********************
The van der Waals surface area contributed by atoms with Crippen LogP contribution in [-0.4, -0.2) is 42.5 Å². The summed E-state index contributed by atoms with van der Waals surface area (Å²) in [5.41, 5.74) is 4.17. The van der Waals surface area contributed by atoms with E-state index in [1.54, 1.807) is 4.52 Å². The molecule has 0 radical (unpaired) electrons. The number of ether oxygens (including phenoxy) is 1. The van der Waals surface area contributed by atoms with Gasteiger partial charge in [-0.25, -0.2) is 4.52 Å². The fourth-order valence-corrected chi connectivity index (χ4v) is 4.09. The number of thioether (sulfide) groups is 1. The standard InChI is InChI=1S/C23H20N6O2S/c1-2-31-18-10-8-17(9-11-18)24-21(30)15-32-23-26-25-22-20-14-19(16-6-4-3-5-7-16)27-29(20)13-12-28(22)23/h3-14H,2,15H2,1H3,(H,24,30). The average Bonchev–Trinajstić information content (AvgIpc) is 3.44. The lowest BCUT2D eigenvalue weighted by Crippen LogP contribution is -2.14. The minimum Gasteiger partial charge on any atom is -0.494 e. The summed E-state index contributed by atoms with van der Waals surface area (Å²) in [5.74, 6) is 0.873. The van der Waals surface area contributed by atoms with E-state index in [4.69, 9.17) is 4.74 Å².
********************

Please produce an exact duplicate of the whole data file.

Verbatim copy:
The van der Waals surface area contributed by atoms with Crippen LogP contribution in [-0.4, -0.2) is 42.5 Å². The summed E-state index contributed by atoms with van der Waals surface area (Å²) in [5.41, 5.74) is 4.17. The van der Waals surface area contributed by atoms with E-state index in [1.54, 1.807) is 4.52 Å². The molecule has 0 radical (unpaired) electrons. The number of ether oxygens (including phenoxy) is 1. The van der Waals surface area contributed by atoms with Gasteiger partial charge in [-0.25, -0.2) is 4.52 Å². The fourth-order valence-corrected chi connectivity index (χ4v) is 4.09. The number of thioether (sulfide) groups is 1. The standard InChI is InChI=1S/C23H20N6O2S/c1-2-31-18-10-8-17(9-11-18)24-21(30)15-32-23-26-25-22-20-14-19(16-6-4-3-5-7-16)27-29(20)13-12-28(22)23/h3-14H,2,15H2,1H3,(H,24,30). The average Bonchev–Trinajstić information content (AvgIpc) is 3.44. The lowest BCUT2D eigenvalue weighted by Crippen LogP contribution is -2.14. The minimum Gasteiger partial charge on any atom is -0.494 e. The summed E-state index contributed by atoms with van der Waals surface area (Å²) in [5.74, 6) is 0.873. The van der Waals surface area contributed by atoms with E-state index in [4.69, 9.17) is 4.74 Å².